Friday, February 20, 2009

Highly conducting graphene sheets and Langmuir–Blodgett films

Xiaolin Li, Guangyu Zhang, Xuedong Bai, Xiaoming Sun, Xinran Wang, Enge Wang, Hongjie Dai (2008). Highly conducting graphene sheets and Langmuir–Blodgett films Nature Nanotechnology, 3 (9), 538-542 DOI: 10.1038/nnano.2008.210

Sequel to Hongjie Dai's nanoribbons article. The researchers make "expandable graphite" (basically graphite oxide, GO) by pumping in sulfuric and nitric acid. They expand/partially reduce it by heating to 1000 C, then throw in more sulfuric acid (oleum) and tetrabutyl ammonium hydroxide (TBA) in DMF to further intercalate stuff into the layers. Apparently, the graphite oxide approach works because the oxygen functionalities allow all kinds of stuff to sneak in between the layers.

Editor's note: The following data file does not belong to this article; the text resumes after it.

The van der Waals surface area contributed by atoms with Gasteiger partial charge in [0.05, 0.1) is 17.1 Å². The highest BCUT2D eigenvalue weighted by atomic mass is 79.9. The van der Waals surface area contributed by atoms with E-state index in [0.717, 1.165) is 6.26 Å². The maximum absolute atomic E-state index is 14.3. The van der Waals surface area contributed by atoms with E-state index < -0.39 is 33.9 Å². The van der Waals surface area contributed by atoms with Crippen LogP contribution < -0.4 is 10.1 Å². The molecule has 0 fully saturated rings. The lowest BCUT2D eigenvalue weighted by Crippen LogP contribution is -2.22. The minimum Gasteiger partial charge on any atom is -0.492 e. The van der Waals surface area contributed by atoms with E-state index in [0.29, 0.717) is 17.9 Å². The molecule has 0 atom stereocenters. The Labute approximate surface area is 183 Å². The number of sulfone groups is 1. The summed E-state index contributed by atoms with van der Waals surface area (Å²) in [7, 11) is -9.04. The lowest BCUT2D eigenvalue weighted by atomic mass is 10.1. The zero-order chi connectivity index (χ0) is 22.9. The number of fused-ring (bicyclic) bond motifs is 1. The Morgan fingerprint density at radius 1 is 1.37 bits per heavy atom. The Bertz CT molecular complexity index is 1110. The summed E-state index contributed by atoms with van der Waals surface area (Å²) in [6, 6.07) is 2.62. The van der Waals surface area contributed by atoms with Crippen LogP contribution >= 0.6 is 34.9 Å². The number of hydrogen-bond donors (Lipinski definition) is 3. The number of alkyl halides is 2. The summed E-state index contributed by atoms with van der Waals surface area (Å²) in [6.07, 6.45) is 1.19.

Dai and friends then make films of their GO-esque material before and after annealing/reducing at 800 C in H2 gas. The films are compared to GO made with a more traditional Hummer's method by AFM, TEM, electron diffraction (ED), IR, and X-ray photoelectron spectroscopy (XPS). They find that their pre-annealed films had less oxygen functionalities, higher conductivity, and were more hydrophobic than the traditional GO. Post-annealing films of graphene (which they could deposit with organic solvents onto surfaces) were shown to have a lower incidence of defects (basically holes) than traditional reduced graphite oxide. Essentially, these authors found a more gentle way to make graphene from the graphene oxide approach.